One of the newest media outlets in the US has a very old name: Puck.
The digital publication, which launched in September, is owned and operated by a group of veteran New York journalists (Julia Ioffe, Barathunde Thurston, Joe Kelly, Matt Belloni, and others) and promotes itself as “a new media company dedicated to the power corridors of our culture: Wall Street, Washington, Silicon Valley, and Hollywood” and as “a platform for smart, engaging (and, yes, occasionally dishy) journalism.” Its beats are Wall Street, Hollywood, Silicon Valley, and Washington.
A pre-launch announcement from Puck.news.
You can read one article without paying, but if you want more dish you’ll have to dish out some cash. “A $100 annual fee entitles subscribers to personal emails from the authors and all the newsletters, features and breaking news; moving up to $250 brings all that plus access to conference calls with the authors, Q&As with the staff and invitations to events,” Bloomberg’s Lucas Shaw reported on September 13.
What about the name? From the August 5, 2021, email announcement: “The name is a nod to Shakespeare—as well as to the building where humor magazine Spy was born.”
More about Spy in a bit. First, though, here’s the Puck Building.
The Puck Building at 309 Lafayette Street, New York. The building was constructed between 1883 and 1893 and originally served as a printing facility; statues of the mythological Puck were added after it became home to the editorial offices of Puck in 1887. The building has had a colorful and even tragic history; its current owner is Kushner Properties, owned by convicted felon Charles Kushner and his son Jared, son-in-law of TFG. Read more about the Puck Building.
The original Puck was the first successful humor magazine in the US. It was founded in St. Louis in 1871 as a German-language weekly. An English-language version was launched in 1877, and was successful enough that the German version was dropped and the editorial offices were moved to New York, where publication continued until 1918. The magazine’s last publisher (1916–1918) was William Randolph Hearst.
The Thanksgiving 1897 issue of Puck. The cover illustration requires some explanation, and here’s Chris Holmes of the Gray Flannel Suit blog to do the job: “Sitting at the table, ready to carve up a turkey called “Patronage of Greater NY” is Richard Croker, one of the leaders of the infamous Tammany Hall. The dog is Republican heavy hitter and U.S. Senator Thomas C. Platt. Don’t ask me to interpret the meaning in this drawing.”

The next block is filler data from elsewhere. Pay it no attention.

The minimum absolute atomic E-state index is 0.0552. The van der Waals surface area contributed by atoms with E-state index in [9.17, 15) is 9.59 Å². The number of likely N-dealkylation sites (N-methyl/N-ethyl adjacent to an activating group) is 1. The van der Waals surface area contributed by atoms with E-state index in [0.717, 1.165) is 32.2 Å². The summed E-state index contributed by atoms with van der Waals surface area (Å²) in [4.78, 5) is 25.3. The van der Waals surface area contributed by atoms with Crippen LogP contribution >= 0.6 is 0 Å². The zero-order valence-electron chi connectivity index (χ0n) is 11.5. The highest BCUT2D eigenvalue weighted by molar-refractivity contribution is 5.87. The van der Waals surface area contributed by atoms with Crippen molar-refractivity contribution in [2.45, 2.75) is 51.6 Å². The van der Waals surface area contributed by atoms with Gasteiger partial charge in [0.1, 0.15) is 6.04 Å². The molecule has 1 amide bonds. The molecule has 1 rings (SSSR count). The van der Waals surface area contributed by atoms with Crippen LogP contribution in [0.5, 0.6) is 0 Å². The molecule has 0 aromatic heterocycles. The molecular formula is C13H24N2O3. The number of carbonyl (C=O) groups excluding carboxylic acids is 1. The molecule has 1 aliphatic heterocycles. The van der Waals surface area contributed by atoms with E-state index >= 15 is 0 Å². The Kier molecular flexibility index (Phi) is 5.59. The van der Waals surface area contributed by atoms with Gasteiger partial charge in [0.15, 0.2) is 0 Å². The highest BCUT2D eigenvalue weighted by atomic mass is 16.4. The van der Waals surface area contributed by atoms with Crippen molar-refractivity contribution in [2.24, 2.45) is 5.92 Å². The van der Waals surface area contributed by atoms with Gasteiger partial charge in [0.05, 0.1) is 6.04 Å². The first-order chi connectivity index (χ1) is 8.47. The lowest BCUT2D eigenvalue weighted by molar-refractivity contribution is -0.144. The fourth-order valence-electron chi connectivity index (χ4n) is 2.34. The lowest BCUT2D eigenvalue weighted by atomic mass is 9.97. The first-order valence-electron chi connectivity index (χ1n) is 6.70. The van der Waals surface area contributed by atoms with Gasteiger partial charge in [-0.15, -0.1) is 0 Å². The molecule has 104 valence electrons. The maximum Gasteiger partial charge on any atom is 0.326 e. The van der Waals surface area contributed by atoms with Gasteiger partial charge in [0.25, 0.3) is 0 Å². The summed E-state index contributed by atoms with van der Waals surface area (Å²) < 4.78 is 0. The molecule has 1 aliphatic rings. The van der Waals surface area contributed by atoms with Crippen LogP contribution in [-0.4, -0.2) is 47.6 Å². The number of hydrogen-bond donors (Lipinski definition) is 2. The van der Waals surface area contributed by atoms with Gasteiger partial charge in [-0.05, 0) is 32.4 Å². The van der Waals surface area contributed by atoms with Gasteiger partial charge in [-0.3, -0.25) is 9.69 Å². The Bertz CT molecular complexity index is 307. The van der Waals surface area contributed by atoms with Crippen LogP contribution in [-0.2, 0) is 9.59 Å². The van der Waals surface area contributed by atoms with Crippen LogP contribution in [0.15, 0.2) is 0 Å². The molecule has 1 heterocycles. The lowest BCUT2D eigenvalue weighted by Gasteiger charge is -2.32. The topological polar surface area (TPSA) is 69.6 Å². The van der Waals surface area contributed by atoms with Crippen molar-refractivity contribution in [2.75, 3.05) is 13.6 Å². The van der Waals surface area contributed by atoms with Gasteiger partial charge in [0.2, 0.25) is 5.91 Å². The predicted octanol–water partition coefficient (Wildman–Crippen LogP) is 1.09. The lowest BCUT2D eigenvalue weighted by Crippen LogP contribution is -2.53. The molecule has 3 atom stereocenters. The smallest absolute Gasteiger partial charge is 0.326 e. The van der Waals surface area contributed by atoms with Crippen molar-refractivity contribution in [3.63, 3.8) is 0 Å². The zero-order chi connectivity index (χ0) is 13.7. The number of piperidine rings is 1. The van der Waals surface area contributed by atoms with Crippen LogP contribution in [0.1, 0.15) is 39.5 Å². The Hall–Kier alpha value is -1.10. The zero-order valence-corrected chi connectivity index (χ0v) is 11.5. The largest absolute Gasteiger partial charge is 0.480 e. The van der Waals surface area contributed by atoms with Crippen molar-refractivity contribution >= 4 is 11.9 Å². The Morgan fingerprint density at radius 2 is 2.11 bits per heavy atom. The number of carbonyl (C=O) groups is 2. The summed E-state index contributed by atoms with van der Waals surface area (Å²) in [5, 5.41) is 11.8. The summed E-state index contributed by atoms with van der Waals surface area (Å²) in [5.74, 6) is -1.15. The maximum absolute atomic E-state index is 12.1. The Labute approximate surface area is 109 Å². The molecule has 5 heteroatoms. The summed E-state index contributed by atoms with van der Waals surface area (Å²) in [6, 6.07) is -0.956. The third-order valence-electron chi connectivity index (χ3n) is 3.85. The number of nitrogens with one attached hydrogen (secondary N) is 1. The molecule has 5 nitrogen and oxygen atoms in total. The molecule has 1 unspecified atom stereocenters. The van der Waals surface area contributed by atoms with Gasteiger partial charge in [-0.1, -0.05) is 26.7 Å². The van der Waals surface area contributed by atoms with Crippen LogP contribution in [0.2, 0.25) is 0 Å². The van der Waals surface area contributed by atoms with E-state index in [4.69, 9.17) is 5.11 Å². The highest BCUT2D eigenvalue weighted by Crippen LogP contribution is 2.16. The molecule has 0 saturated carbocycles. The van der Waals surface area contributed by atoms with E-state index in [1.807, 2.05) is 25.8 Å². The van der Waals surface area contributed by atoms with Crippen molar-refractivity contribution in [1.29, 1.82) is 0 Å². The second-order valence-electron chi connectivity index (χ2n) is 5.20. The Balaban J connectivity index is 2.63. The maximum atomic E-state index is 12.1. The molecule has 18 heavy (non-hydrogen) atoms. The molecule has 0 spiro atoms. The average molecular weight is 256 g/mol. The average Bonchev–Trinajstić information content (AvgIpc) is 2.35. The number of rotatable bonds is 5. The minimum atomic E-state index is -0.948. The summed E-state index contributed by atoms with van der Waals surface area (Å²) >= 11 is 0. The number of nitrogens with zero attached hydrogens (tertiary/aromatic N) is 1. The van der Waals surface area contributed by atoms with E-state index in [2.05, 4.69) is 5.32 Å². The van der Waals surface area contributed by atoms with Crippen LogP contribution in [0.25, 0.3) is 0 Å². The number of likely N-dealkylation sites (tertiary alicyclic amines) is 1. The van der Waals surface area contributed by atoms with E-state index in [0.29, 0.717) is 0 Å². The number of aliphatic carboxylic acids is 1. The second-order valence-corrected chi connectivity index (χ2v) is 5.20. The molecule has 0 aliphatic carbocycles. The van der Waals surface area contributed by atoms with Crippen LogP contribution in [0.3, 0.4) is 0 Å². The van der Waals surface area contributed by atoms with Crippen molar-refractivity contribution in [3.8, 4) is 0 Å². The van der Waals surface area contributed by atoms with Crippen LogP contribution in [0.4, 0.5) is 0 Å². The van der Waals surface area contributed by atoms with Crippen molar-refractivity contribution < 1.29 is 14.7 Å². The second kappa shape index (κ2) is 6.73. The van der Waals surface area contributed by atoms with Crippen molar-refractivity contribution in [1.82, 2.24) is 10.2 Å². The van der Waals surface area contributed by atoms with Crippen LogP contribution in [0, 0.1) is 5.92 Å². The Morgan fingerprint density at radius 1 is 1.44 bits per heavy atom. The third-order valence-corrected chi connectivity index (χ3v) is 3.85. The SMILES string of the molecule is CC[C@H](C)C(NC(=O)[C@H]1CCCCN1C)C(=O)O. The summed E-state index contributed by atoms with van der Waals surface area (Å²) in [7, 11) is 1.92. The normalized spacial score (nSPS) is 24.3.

The satirical magazine Spy was a Puck Building tenant between 1987 and 1989. Founded by Kurt Andersen and Graydon Carter, the magazine had an impact far beyond its short lifespan (it ceased publication in 1998). Among other things, its editors coined the epithet “short-fingered vulgarian” to describe real-estate developer and future game-show host Donald J. Trump.
So where does puck come from? It’s a German surname, but not the surname of any of the men responsible for the original Puck magazine. Its origins are murky; it may be related to Germanic words meaning “hit” or “strike”—yes, that’s probably where we get fuck—or to puch, which means “stubbornness” or “defiance,” and which, who knows, may be connected to the hit/strike sense.
Chef-restaurateur Wolfgang Puck (b. 1949, Austria) on the cover of his 2002 cookbook Live, Love, Eat!
The flat disc used in ice hockey is related to the “hit/strike” sense of puck. I was surprised to learn that it’s a relatively recent usage: OED’s oldest citation is from 1886.
The new Puck media company can trace its name far beyond the 19th century. Puck is the name of the mischievous sprite in Shakespeare’s Midsummer Night’s Dream (1595 or 1596) who replaces Bottom’s head with the head of an ass and who says “Lord, what fools these mortals be!”
Fifteen-year-old Mickey Rooney as Puck in A Midsummer Night’s Dream (1935).
But lower-case puck is even older than that. Speakers of Old English used puck to mean an evil or malicious spirit (there are cognates in various Scandinavian languages). The word didn’t become an adjective, puckish—“mischievous” or “capricious”—until the late 19th century. The OED’s earliest citation for puckish is from John Richard Green’s 1874 A Short History of the English People: “Her delight…broke out in a thousand puckish freaks,” a sentence that strikes us as odd because we no longer use freak to mean “a sudden causeless change or turn of the mind.”